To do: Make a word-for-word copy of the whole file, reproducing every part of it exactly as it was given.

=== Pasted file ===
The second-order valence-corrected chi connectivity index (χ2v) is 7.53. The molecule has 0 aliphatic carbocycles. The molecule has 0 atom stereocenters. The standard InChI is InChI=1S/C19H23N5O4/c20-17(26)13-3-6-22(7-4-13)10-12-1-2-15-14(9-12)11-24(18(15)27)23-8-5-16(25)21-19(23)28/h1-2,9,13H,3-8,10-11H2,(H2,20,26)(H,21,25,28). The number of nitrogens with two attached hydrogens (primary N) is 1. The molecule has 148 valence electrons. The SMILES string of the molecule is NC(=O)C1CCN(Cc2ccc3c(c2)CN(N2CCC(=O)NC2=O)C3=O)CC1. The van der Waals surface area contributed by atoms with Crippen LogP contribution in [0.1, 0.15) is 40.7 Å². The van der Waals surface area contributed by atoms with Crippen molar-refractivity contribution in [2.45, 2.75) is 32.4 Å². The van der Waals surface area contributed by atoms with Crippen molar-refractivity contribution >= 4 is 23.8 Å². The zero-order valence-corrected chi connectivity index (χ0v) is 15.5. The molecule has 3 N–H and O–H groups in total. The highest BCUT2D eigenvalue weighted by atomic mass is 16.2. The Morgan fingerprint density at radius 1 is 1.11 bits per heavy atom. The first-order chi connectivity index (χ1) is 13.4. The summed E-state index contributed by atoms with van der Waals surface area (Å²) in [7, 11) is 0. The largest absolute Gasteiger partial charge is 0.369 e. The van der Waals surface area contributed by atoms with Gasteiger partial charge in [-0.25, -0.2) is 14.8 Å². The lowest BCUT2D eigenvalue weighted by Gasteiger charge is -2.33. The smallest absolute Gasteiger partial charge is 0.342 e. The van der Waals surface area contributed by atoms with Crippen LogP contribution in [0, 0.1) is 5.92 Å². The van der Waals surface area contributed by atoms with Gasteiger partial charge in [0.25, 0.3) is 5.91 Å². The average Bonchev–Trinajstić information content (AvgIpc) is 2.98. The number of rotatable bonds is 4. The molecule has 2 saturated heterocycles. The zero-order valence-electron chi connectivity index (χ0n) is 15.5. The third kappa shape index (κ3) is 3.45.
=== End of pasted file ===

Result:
The second-order valence-corrected chi connectivity index (χ2v) is 7.53. The molecule has 0 aliphatic carbocycles. The molecule has 0 atom stereocenters. The standard InChI is InChI=1S/C19H23N5O4/c20-17(26)13-3-6-22(7-4-13)10-12-1-2-15-14(9-12)11-24(18(15)27)23-8-5-16(25)21-19(23)28/h1-2,9,13H,3-8,10-11H2,(H2,20,26)(H,21,25,28). The number of nitrogens with two attached hydrogens (primary N) is 1. The molecule has 148 valence electrons. The SMILES string of the molecule is NC(=O)C1CCN(Cc2ccc3c(c2)CN(N2CCC(=O)NC2=O)C3=O)CC1. The van der Waals surface area contributed by atoms with Crippen LogP contribution in [0.1, 0.15) is 40.7 Å². The van der Waals surface area contributed by atoms with Crippen molar-refractivity contribution in [2.45, 2.75) is 32.4 Å². The van der Waals surface area contributed by atoms with Crippen molar-refractivity contribution >= 4 is 23.8 Å². The zero-order valence-corrected chi connectivity index (χ0v) is 15.5. The molecule has 3 N–H and O–H groups in total. The highest BCUT2D eigenvalue weighted by atomic mass is 16.2. The Morgan fingerprint density at radius 1 is 1.11 bits per heavy atom. The first-order chi connectivity index (χ1) is 13.4. The summed E-state index contributed by atoms with van der Waals surface area (Å²) in [7, 11) is 0. The largest absolute Gasteiger partial charge is 0.369 e. The van der Waals surface area contributed by atoms with Gasteiger partial charge in [-0.25, -0.2) is 14.8 Å². The lowest BCUT2D eigenvalue weighted by Gasteiger charge is -2.33. The smallest absolute Gasteiger partial charge is 0.342 e. The van der Waals surface area contributed by atoms with Crippen LogP contribution in [0, 0.1) is 5.92 Å². The van der Waals surface area contributed by atoms with Gasteiger partial charge in [0.25, 0.3) is 5.91 Å². The average Bonchev–Trinajstić information content (AvgIpc) is 2.98. The number of rotatable bonds is 4. The molecule has 2 saturated heterocycles. The zero-order valence-electron chi connectivity index (χ0n) is 15.5. The third kappa shape index (κ3) is 3.45.